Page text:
I’m not going to say much about Gregory’s writing idiosyncracies here, since what I was reading was a galley (which had not even been edited for capitalization and paragraph layout; that surprised me). I desperately want to send her the gift of a big bag of semicolons, though. Gregory is the undisputed queen of the comma splice.

One last comment; I have been reading Gregory for years, and am fascinated to note that the novels are getting less sensual as time goes on. This one was PG-rated.

Overall impression: a good Gregory, and recommended for lovers of English history.

-Cassandra @ SoManyBooksSoLittleTime
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Posted by on March 30, 2013 in Friend Reviews


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Waiting On Wednesday: Walking Disaster (Beautiful #2) by Jamie McGuire

Waiting on Wednesday. This is aweekly event hosted by Crystal Walker, Ana Carter, Shannon Medeiros, Cassandra Livingston, Chennel Lee, and Sophia Carter that spotlites upcoming new releases that we’re highly anticipating.

This week’s pre-publication “can’t-wait-to-read” selection is:

Walking Disaster (Beautiful, #2)

Walking Disaster (Beautiful #2)
by Jamie McGuire
Paperback, 432 pages
Expected publication: April 16th 2013 by Atria Books
Beautiful Disaster told in Travis point of view.

How much is too much to love?

Travis Maddox learned two things from his mother before she died: Love hard. Fight harder.

In Walking Disaster, the life of Travis is full of fast women, underground gambling, and violence. Just when he thought he was invincible, Abby Abernathy brings him to his knees.

Every story has two sides. In Jamie McGuire’s New York Times bestseller Beautiful Disaster Abby had her say. Now it’s time to see the story through Travis’s eyes.

What are you waiting on?

Link me up!!! :)


Quote of the Week!

“Fortune is not on the side of the faint-hearted.” 
― Sophocles
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Posted by on March 27, 2013 in Quotes


The Red Queen (The Cousins’ War #2) by Philippa Gregory

The Red Queen (The Cousins' War, #2)
The Red Queen (The Cousins’ War #2)
by Philippa Gregory
Hardcover, 382 pages
Published August 3rd 2010 by Touchstone
Rating: 4/5 Stars
The second book in Philippa’s stunning new trilogy, The Cousins War, brings to life the story of Margaret Beaufort, a shadowy and mysterious character in the first book of the series – The White Queen – but who now takes centre stage in the bitter struggle of The War of the Roses. The Red Queen tells the story of the child-bride of Edmund Tudor, who, although widowed in her early teens, uses her determination of character and wily plotting to infiltrate the house of York under the guise of loyal friend and servant, undermine the support for Richard III and ultimately ensure that her only son, Henry Tudor, triumphs as King of England. Through collaboration with the dowager Queen Elizabeth Woodville, Margaret agrees a betrothal between Henry and Elizabeth’s daughter, thereby uniting the families and resolving the Cousins War once and for all by founding of the Tudor dynasty.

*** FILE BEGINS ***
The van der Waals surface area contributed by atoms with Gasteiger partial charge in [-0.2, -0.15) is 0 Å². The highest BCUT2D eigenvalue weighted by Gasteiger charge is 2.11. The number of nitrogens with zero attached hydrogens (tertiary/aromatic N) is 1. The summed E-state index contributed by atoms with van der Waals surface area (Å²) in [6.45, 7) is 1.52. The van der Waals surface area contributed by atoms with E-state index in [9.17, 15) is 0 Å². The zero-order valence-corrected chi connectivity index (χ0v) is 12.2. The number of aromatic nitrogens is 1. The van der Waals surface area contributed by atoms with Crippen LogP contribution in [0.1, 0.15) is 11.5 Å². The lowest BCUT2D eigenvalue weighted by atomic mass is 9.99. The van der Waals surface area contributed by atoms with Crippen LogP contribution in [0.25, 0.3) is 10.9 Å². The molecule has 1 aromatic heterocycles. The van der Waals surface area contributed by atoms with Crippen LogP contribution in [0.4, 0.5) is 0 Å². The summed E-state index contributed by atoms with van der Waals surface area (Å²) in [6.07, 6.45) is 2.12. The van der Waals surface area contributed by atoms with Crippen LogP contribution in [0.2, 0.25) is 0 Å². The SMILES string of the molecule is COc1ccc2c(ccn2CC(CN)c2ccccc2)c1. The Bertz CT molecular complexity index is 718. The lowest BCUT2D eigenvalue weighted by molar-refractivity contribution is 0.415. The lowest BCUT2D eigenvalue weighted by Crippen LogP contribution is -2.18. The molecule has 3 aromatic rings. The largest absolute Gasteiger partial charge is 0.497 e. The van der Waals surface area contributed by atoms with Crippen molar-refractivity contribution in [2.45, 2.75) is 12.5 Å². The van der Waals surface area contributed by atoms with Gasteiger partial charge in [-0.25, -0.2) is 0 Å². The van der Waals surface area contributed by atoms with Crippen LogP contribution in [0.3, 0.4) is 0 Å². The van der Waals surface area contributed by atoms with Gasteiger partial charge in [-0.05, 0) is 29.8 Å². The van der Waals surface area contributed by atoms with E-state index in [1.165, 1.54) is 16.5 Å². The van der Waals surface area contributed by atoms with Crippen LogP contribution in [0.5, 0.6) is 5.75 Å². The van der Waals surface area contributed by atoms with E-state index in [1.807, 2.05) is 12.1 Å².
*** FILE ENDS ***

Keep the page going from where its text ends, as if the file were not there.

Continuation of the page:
Two royal houses, each thinking that they are the rightful heir to the throne can only mean one thing: War. The Red Queen is the second novel in the Cousins’ War series (the first being The White Queen) and it tells the story of Margaret Beaufort, heiress to the red rose of the House of Lancaster. Forced into marriage at the age of 12 and a mother and a widow by age 13, Margaret is determined to take her destiny into her own hands and to place her son on the throne of England, as it is God’s will. This is the story of the woman who united the House of Lancaster and the House of York and who founded the Tudor dynasty in England.

Not one of Gregory’s best novels but I still really enjoyed it. Didn’t really like Margaret Beaufort, but I get the impression that not too many people really liked her in real life either based on the views of the other characters. Once again, Gregory was able to bring the characters to life with her gripping battle scenes and amazing details. Even though this is a part of a series, it can stand on its own as well. I would recommend this novel to fans of Philippa Gregory and to those who are interested in reading about a powerful woman who has been largely ignored in the genre of Historical Fiction.

-Cassandra @ SoManyBooksSoLittleTime



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Exposed (Just One Night #2) by Kyra Davis

Exposed (Just One Night, Part 2)

Exposed (Just One Night #2)

ebook, 128 pages
Published March 18th 2013 by Pocket Star
Rating:5/5 Stars